Flexibility direction sign with sky background-1

 

If there is one thing that we all have learned in 2020, it is that flexibility is a must. For a lot of us, day-to-day commutes disappeared overnight, and we found ourselves working from our kitchen table at home instead of at our cubicle desk.

 

Having to be flexible is a good thing.

When you need to be flexible, you start to notice what parts of your current work-life aren’t. And based on many of my discussions with users of UberCloud’s products, almost everyone seems to agree that the workstation is one of the least flexible tools in an engineer’s toolchain.

 

Let’s look at a couple of reasons why, and since cloud comput

ing is our area of expertise, let’s look at how we can solve them.

 

It’s non-portable

 

Take a look at where you’re working from right now. Chances are that you’re sitting at a kitchen table, or at a desk that’s not really large enough for a workstation. You’ve solved this problem by using your laptop, and you’re accessing the workstation via remote desktop. But this is far from optimal.

What you actually wish for is to have the workstation next to you, without the lag and delay that your company’s VPN puts up like a wall between you and productivity.

If you’ve actually taken your workstation home with you, you don’t have the lag and delay. But you can forget about working at the kitchen table, or at the too-small desk, or from the sofa.

Since what you really need is the power of a workstation on your laptop, we’ve solved this by creating responsive cloud-based workstations that you can access through your browser.

white old monitor

 

It’s almost always overpowered and outdated

 

When you buy a new workstation you usually plan and hope for it to last a couple of years, at least. This means that you buy more RAM than you usually need (“I might need to compute my models with 100x the resolution!”) and with a top-tier CPU to make it as future proof as possible.

 

This is the equivalent of buying an entire apartment since “you might need it someday”. But the hard truth is that it is unused almost all of the time. The money that you invested in it is also locked away.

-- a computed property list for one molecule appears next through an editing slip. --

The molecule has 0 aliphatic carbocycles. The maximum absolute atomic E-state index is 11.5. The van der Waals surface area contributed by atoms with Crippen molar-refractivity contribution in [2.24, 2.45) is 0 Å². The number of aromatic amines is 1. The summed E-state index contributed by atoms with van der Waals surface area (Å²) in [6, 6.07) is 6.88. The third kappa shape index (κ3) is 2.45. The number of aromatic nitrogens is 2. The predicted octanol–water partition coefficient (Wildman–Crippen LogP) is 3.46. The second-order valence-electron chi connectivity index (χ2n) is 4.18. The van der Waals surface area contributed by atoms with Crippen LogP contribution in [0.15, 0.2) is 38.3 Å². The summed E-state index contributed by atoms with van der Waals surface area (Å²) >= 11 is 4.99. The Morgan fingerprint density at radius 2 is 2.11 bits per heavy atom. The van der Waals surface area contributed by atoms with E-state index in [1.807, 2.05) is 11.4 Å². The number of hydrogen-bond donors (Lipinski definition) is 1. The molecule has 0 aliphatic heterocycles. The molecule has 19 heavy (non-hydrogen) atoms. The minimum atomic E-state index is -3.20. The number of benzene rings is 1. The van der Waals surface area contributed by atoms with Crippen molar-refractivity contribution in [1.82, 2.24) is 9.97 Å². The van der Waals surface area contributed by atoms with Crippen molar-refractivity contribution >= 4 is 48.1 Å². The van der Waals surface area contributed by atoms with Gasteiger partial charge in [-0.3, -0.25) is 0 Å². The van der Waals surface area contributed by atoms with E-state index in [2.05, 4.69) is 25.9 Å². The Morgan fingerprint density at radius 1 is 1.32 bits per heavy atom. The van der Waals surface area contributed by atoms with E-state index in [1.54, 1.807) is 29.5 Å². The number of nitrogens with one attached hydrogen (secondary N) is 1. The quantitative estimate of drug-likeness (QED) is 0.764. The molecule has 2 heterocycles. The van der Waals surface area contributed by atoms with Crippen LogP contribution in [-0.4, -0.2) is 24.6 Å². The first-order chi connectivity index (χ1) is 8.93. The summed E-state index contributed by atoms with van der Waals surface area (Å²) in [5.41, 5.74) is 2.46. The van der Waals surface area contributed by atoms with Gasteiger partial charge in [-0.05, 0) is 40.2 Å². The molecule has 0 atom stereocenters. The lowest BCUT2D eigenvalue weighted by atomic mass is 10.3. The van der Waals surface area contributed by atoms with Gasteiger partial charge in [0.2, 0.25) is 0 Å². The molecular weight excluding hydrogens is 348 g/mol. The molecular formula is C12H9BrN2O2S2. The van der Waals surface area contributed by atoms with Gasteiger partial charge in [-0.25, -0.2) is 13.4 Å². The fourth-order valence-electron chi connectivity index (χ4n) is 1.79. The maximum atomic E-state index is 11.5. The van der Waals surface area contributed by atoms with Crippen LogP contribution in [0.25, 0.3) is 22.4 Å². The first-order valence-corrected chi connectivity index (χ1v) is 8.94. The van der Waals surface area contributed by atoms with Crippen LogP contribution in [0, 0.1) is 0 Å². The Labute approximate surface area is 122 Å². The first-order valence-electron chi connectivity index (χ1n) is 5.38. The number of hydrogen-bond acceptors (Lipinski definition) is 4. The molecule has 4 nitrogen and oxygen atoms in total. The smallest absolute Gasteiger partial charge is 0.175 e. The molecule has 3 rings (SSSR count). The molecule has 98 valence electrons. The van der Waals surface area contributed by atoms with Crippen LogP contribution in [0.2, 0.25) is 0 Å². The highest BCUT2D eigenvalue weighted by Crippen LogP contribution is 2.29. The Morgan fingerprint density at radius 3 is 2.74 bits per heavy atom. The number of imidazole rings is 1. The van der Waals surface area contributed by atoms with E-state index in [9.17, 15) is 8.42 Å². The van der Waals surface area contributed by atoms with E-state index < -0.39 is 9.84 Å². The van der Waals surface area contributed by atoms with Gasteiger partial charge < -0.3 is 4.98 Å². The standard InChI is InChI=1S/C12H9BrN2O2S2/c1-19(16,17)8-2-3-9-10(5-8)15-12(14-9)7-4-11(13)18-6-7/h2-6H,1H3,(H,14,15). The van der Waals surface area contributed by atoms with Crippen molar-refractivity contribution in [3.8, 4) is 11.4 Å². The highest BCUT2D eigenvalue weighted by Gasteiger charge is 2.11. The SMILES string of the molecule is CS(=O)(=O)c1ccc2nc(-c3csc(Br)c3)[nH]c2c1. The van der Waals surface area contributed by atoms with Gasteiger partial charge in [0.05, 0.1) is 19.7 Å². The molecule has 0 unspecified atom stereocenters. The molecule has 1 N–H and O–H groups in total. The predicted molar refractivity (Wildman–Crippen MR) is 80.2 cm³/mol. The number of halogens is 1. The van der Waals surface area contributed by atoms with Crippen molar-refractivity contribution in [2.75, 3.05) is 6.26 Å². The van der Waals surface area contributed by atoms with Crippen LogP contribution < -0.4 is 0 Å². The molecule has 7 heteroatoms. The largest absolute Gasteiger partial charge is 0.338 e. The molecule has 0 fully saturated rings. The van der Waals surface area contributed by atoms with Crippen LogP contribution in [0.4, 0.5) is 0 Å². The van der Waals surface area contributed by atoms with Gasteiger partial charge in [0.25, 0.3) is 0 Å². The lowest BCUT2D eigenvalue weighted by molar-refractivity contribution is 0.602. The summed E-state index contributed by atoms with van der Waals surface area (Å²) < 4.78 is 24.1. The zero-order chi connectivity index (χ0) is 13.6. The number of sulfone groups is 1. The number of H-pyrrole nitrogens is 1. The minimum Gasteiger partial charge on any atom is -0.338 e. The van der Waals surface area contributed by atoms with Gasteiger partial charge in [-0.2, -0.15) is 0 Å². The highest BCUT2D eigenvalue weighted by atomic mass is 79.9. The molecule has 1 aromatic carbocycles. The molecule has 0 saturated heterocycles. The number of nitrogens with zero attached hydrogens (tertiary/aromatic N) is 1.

With workstations, there’s an additional drawback: aging hardware. Even if exponential growth is a thing of the past, computer hardware is still developing very quickly. After a year or two, your workstation might be so outdated that it can’t make use of the latest additions and algorithm updates in the simulation software you use.

By using a cloud computing solution where you create the workstations when you need them, you can avoid this problem. You can choose hardware that fits exactly to your needs, and the cloud provider will make sure that you have access to the latest hardware.

 

 

It’s impossible to expand

 

A workstation is a single computation unit. That’s it. If you’re lucky, you might have a chronically overbooked cluster on-premise, or you might have a tinkering sysadmin that has connected all of the available workstations to a Beowulf-cluster. With a traditional workstation, there’s no way to expand it when you need to finish that simulation by tomorrow.

With a properly configured cloud-based workstation, this isn’t an issue. With a few clicks, you can expand your workstation to a cluster with 5, 10, 20, or even more nodes. That deadline suddenly is reachable, you will be happier, your manager will be happier, and when you’re done, you just shrink everything back to Zero.

If you'd like to learn more about how to take advantage of cloud workstations for your simulation, give us a call.

 

Contact Us

 

Pär Persson Mattsson

Posted by: Pär Persson Mattsson

Pär Persson Mattsson is a senior engineer at UberCloud, helping users get the most out of their containerized CAE software. He previously worked at COMSOL Multiphysics as a technical support engineer, helping users with cluster- and cloud-related questions, and later as a technical sales engineer, where he helped to spread the word about COMSOL to managers and engineers. Pär has an M.Sc. in applied mathematics from the University of Göttingen and his passion is to help scientists and engineers to discover how cloud computing can make them more efficient.

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